Hard Rock Café International (USA), Inc. (HRCI), the owner of the HARD ROCK trademarks, has sued the owners and operators of the Hard Rock Hotel and Casino in Las Vegas (“HRH”) and the producers and distributors of the reality TV show “Rehab: Party at the Hard Rock” for trademark infringement, trademark dilution, breach of contract, unfair competition and a declaration that the licensing agreement under which the Hard Rock Hotel and Casino operates is terminated.
REHAB is the name for the raucous pool party that takes place every Sunday during pool season at the HRH. In its complaint, filed in the Southern District of New York, HRCI paints a sordid picture of the REHAB pool party, alleging it is a venue for “drunken debauchery, acts of vandalism, sexual harassment, violence, criminality and a host of other behavior that most members of the general consuming public…would find unseemly and objectionable” and that it sullies the goodwill of the HARD ROCK trademarks. And all this so-called “debauchery” is available in living color to 93 million households across America because REHAB is the subject of a reality TV show on the truTV network.
HRCI alleges that the HRH companies breached the license agreement by allowing and encouraging the airing of the “Rehab: Party at the Hard Rock” TV show, by allowing the HARD ROCK mark to be used in the title of the show, and by allowing the HARD ROCK mark to become associated with “unsavory, offensive conduct.” HRCI also alleges that by authorizing the title “Rehab: Party at the Hard Rock” without clearing it with HRCI first, the HRH companies have caused actual and likely confusion that HRCI approves or endorses the behavior depicted at REHAB. HRCI even includes direct quotes from customers stating that they will never patronize a HARD ROCK establishment again, thanks to the behavior shown on the TV show.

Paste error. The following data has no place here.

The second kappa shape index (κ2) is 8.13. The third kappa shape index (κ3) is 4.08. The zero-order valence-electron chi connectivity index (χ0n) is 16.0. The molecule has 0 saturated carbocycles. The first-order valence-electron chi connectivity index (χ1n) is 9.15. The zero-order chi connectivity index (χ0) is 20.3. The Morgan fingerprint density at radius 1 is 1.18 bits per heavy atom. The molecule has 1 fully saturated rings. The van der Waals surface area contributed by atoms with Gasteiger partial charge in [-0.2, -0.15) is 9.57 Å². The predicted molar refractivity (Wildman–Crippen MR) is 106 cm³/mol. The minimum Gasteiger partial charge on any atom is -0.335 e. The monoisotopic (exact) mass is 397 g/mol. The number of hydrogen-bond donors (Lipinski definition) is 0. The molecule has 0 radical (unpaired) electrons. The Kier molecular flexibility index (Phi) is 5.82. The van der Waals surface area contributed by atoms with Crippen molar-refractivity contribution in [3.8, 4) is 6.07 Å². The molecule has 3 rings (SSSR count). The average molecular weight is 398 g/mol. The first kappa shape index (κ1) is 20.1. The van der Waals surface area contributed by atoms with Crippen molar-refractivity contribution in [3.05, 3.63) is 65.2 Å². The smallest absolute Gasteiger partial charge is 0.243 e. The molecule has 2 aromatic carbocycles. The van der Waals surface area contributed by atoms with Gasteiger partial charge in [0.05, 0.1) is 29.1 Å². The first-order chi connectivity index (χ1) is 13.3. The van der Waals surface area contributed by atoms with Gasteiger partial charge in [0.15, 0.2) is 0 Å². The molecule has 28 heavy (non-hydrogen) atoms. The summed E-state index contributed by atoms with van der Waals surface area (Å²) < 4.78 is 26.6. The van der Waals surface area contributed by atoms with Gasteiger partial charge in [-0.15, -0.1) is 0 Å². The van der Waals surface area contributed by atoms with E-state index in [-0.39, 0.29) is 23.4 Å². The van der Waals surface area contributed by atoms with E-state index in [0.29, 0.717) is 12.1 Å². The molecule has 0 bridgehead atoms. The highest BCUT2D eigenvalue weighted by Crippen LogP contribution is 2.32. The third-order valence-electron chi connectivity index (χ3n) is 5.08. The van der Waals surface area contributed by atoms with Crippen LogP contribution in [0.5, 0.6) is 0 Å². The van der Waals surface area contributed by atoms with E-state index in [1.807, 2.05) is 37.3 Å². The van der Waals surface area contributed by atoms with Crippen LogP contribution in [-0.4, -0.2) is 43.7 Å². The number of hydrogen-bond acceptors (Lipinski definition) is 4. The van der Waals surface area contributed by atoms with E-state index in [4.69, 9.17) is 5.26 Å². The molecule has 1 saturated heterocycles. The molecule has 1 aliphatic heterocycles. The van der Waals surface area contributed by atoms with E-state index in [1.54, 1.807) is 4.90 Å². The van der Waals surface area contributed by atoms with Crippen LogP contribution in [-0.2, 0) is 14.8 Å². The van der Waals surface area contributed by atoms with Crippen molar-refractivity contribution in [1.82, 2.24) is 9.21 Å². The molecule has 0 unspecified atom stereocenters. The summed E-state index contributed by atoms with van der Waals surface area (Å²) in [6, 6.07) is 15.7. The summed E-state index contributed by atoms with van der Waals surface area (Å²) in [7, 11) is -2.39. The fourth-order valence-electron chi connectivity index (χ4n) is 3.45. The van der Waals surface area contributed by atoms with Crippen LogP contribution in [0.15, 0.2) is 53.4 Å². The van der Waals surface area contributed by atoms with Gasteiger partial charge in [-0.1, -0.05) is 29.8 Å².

On top of that, HRCI takes the HRH companies to task for using the acronym “HRH” as a trademark, alleging that the HRH companies are attempting to create a sub-brand with goodwill independent from the HARD ROCK marks. However, HRCI has at least one registration for the HRH trademark and the license agreement specifically forbids the HRH companies from developing any HARD ROCK marks without the express consent of HRCI. HRCI also calls the HRH companies on the carpet for allegedly sub-licensing the HARD ROCK marks to two Indian casinos, one in Tulsa, Oklahoma and one in Albuquerque, New Mexico. Not because they are Indian casinos, but because the graphic version of the HARD ROCK mark used to advertise the casinos isn’t a version authorized by the license agreement or one that is generally used by HRCI and wasn’t approved by HRCI.
Finally, HRCI alleges that the HRH companies have registered or caused to be registered at least 63 domain names that incorporate the HARD ROCK or HRH marks, all in violation of the license agreement.
So what does HRCI want in recompense for this litany of bad behavior? Oh, nothing too much, just a declaration that the license agreement is terminated; a permanent injunction against all the defendants and their sub-licensees prohibiting them from using any HARD ROCK mark in connection with any good or service; the transfer of all those HARD ROCK and HRH-containing domain names; the destruction of pretty much everything the defendants may have that bears any of the HARD ROCK or HRH marks; an accounting of profits; consequential damages, and; attorney’s fees and costs.
Leaving aside the potential large sum of money involved, that permanent injunction is serious business. The Hard Rock Hotel and Casino in Las Vegas has been around since 1995. That’s an awful lot of money-making history (read: goodwill) to just throw away. Plus, the hotel casino has a huge guitar sticking out of it; what other brand would want to take over that space when you have that to deal with?